Opportunity knocked — again — and Shannon Galusha answered. This week, the executive chef who brought us the fine-dining restaurant Veil, and later helped Bastille Cafe & Bar build its reputation as a Ballard’s French hotspot, will take his leave to partner in a new venture. As Galusha bids farewell to Messieurs Deming Maclise and James Weimann, the boys behind Bastille, he’s binding ties to another team of restaurant visionaries: Jeff Chandler and Matthew Schweitzer.
At the newly formed Classic Concepts Group, Galusha and company are thinking big, with plans to open several “innovative local neighborhood restaurants” in short order in 2011, and longterm plans to plant more (and different) concepts throughout Puget Sound.
With a signed lease on a 3200-square-foot space in Kent Station (where they expect to open a classic American tavern tentatively called Cal’s Classic American), a letter-of-intent filed on a second location in Seattle’s South Lake Union neighborhood (all hail, Amazonians!) and their eyes firmly trained on Gig Harbor, it appears the trio is well on their way to living up to their group vision.
“I had a really challenging decision to make” regarding leaving a going concern to start one of his own, says Galusha. He recently oversaw the culinary direction of Bastille’s new Mexican-sib Poquitos on Capitol Hill, and will leave his talented second-in-command Jason Stoneburner to fill his shoes. “There’s so much potential for growth working with James and Demming.”
Bastille’s chef-exec Shannon Galusha, showing growth potential on the restaurant’s rooftop garden in Ballard. [Seattle Times/Steve Ringman].
But it apparently didn’t take much for him to be swayed by Chandler, whose history in the local restaurant business began when his father, Cal Chandler and Cal’s business partner Jeff Iverson, Sr., opened the Ram Pub in 1971. You know the business today as the multi-state, multi-restaurant RAM International. Perhaps you’ve lifted a brew at a RAM Restaurant & Brewery, or hope to celebrate Cinco de Mayo today at Sonrisa in University Village?
Jeff Chandler grew up as the family business continued to grow, and with his friend Jeff Iverson, Jr. became second-generation owners — before parting ways in 2006. “When I sold to him, we had 36 restaurants in eight states,” Chandler says. “I had a non-compete, and it’s now expired, so I’m ready to jump back in a meaningful way.” His driving force, he says, is “aligning with the right people and doing something in line with the restaurant environment today.”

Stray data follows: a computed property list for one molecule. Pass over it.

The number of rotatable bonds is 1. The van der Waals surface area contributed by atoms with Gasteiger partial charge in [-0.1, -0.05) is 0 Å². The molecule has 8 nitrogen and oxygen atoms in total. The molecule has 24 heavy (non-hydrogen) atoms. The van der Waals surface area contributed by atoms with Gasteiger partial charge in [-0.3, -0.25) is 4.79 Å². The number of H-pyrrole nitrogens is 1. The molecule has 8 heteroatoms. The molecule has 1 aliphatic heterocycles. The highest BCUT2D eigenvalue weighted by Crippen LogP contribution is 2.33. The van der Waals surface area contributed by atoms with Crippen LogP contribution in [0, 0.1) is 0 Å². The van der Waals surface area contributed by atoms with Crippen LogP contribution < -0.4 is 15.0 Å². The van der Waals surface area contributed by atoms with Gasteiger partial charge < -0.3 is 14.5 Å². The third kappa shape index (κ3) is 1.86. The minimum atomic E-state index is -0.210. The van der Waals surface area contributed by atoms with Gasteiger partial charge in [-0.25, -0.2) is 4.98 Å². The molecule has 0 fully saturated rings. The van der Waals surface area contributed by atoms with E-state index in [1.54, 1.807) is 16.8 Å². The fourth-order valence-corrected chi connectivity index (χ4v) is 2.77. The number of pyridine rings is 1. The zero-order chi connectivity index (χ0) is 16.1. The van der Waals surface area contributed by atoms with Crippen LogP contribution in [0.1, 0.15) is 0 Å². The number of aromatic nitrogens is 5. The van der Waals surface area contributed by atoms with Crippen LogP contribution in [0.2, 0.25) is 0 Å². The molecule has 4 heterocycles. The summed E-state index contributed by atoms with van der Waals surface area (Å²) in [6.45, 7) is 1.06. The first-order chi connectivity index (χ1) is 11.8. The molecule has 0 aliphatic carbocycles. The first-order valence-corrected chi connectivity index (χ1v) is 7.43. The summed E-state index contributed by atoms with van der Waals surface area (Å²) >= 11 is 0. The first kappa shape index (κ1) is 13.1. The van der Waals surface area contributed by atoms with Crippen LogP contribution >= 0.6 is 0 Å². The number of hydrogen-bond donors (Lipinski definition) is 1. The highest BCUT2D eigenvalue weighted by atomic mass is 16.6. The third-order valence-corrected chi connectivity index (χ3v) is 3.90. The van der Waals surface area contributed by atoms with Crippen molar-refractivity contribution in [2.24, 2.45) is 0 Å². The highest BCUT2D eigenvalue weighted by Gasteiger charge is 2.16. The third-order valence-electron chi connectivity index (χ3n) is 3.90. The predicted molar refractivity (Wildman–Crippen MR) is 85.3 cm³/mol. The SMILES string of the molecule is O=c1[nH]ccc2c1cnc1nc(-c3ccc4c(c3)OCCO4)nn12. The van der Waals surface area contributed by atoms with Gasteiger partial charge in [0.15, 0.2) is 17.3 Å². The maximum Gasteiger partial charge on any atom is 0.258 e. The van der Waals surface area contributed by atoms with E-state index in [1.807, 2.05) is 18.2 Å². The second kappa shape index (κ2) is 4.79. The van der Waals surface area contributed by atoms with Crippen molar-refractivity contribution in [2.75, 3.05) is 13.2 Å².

Those people include partner Matt Schweitzer, a young F&B operations-guy late of Squaw Valley and a longtime family friend, Chandler says. And Nathan Simpson of Blackrock Industries, handling the fast-track design-and-construction services Classic Concepts will need to keep things moving.
To that end, the team is putting the finishing touches on a 5,000 square-foot kitchen/work studio in Tacoma’s Brewery District, built as a test kitchen and private-events space and set to open this month. There, Galusha will test-drive menus for the taverns, focusing on straightforward American fare.
“I have a list of American taverns to use as reference points,” says Galusha, citing New York City’s vaunted Gramercy Tavern and Cakes & Ale in Decatur, Ga., known — as the chef has been — for using fine local ingredients to their best advantage. The chef-partner will also lend a creative hand with construction and design. “Jeff came to me wanting something different than he’s done in the past,” Galusha says. “He understands that we want chef-driven, food-driven concepts.”
Ironically, the first of those is a 170-seat construct located a stone’s throw from the RAM Restaurant & Brewery at Kent Station. “The concept will be markedly different from the RAM,” Chandler insists. “We’re talking about 28 items on the menu, or less.”
“Seattle is blessed with so many great restaurants, some old and some new,” says Chandler, who sees his first effort as an opportunity to up the restaurant ante in Kent, before extending to Seattle and the South Sound where he resides. At Kent Station, home to the RAM, Mama Sortini’s and Duke’s, among others, “there’s a lot of competition, but there’s also a lot of draw. What better place to launch something than a place like that?”
Classic Concepts’ first concept, a tavern, will reside at this just leased-spot in Kent Station.
[Seattle Times/John Lok]